Moving Offal Brings Recycling On
May 6, 2013 8:10 AM   Subscribe

The voyage of the MOBRO. "It was 1987. A small town businessman had what seemed like a promising idea, to transport New York trash by barge to a landfill in North Carolina, where it would be converted into methane to heat homes."
posted by Xurando (16 comments total) 2 users marked this as a favorite

 
we revisit the story, 25 years later, to discover that little of what we thought we knew was true.

Ah yes, the first draft of history. You go, Old Gray Lady, you go.
posted by chavenet at 8:12 AM on May 6, 2013 [1 favorite]


Oh man, growing up in North Carolina, the narrative there was definitely "New Yorkers try to dump their trash on poor southerners" confirming everything we already knew about people who lived north of Richmond.
posted by Bulgaroktonos at 8:18 AM on May 6, 2013


I keep transposing the middle two letters of "MOBRO" and wanting to make a "RECYCLING DOES NOT WORK THAT WAY!" joke.
posted by EmpressCallipygos at 8:23 AM on May 6, 2013 [4 favorites]


So, we are told to compost kitchen waste since it produces methane gas, but it looks like landfill gas is a green energy source being tapped. Confused on moral choice here.
posted by stbalbach at 8:34 AM on May 6, 2013


I enjoy when something like this attacks the news media for losing interest. YOU ARE THE NEWS MEDIA MOTHERFUCKER YOU ARE ONE OF THE ONES WHO LOST INTEREST.
posted by Ghostride The Whip at 8:35 AM on May 6, 2013 [4 favorites]


Transporting waste long distances has become routine, with tens of thousands of tons leaving New York City transfer stations every day for landfills all over the East. Some countries in Europe can’t find enough garbage to burn in their energy plants, and officials in Norway are actually contemplating importing garbage all the way from America by — you can’t makes this stuff up — ocean-going ships.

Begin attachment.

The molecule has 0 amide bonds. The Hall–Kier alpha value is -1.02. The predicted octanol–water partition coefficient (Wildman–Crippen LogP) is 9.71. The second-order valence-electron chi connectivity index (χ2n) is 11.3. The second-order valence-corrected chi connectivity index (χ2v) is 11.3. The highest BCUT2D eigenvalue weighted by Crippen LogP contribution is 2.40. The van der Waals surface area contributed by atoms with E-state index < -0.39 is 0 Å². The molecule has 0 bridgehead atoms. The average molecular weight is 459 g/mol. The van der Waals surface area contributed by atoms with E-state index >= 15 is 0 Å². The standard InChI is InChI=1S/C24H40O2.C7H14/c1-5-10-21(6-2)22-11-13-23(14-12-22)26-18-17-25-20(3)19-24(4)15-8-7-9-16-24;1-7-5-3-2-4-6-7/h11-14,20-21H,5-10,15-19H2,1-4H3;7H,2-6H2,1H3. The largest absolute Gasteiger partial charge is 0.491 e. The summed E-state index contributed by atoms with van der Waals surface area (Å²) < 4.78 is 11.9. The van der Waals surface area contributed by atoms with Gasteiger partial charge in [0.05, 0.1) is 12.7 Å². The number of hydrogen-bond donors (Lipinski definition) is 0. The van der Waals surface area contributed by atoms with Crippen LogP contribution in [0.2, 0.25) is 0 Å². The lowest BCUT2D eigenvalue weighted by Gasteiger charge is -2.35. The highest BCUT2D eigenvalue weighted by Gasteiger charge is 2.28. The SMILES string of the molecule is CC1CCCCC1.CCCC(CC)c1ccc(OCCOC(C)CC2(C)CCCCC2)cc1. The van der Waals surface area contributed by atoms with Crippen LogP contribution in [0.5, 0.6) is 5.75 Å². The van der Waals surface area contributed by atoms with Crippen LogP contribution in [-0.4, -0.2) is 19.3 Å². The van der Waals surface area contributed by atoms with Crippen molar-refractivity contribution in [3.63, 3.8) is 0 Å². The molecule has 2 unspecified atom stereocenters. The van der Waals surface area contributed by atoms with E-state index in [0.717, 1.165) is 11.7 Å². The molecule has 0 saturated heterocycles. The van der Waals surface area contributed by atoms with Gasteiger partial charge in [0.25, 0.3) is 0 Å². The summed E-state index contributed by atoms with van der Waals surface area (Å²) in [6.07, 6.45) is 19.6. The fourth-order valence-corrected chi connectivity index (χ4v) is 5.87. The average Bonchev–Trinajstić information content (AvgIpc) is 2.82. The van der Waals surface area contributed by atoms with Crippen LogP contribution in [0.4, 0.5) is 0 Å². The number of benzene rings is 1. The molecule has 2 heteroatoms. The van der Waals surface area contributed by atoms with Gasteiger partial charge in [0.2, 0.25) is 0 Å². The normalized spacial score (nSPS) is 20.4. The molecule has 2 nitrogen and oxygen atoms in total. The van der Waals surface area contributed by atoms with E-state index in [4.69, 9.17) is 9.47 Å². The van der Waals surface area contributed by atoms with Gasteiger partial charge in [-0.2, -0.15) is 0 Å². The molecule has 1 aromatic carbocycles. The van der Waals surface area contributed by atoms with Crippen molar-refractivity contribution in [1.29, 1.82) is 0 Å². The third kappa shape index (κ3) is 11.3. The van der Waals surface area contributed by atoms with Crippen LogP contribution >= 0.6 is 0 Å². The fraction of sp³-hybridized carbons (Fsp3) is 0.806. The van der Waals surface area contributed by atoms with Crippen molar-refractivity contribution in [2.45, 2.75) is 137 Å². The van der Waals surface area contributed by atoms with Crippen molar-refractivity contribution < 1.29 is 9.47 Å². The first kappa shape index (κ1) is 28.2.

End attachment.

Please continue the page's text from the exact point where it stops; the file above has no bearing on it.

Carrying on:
*mind blown*

Only a matter of time before we're starting to power the flux capacitor...
posted by Melismata at 8:35 AM on May 6, 2013


I didn't realize the Futurama episode had some historical basis. Although if I were to guess which was the "most watched load of garbage in the memory of man" I'd say the barge shown in the opening credits of Barney Miller.
posted by RonButNotStupid at 8:46 AM on May 6, 2013


Surprised the video didn't mention the prevalence of garbage, a lot of it medical waste, washing up on New Jersey beaches at the time. A number of scows were simply motoring out into the ocean and dumping their contents once they thought they had gotten far enough away from the shore.
posted by destro at 9:15 AM on May 6, 2013


I remember this too. The narrative here was "Why do you guys hate us" with an undercurrent of "I wouldn't take it either, it is full of toxic waste, rat kings and the bodies of hundreds of mob hits they are trying to send out of state"

Worth it for providing fodder for DeLillo in Underworld. I believed he considered it a metaphor for American magic and dread.
posted by Ad hominem at 9:20 AM on May 6, 2013


It amazes me that we can't get justification for garbage processing plants here in N. America. A lot of it is NIMBYism, but surely we can get the economics to work.

Recycling is so second nature in Norway; in my old apartment block we had separate bins for paper, household and organic waste and batteries. We had adverts showing us the correct way to fold milk cartons so they could be recycled properly - and EVERYONE did it, no comments about the government nanny state as EVERYONE got the argument that recycling worked economically and environmentally. Where did we go wrong?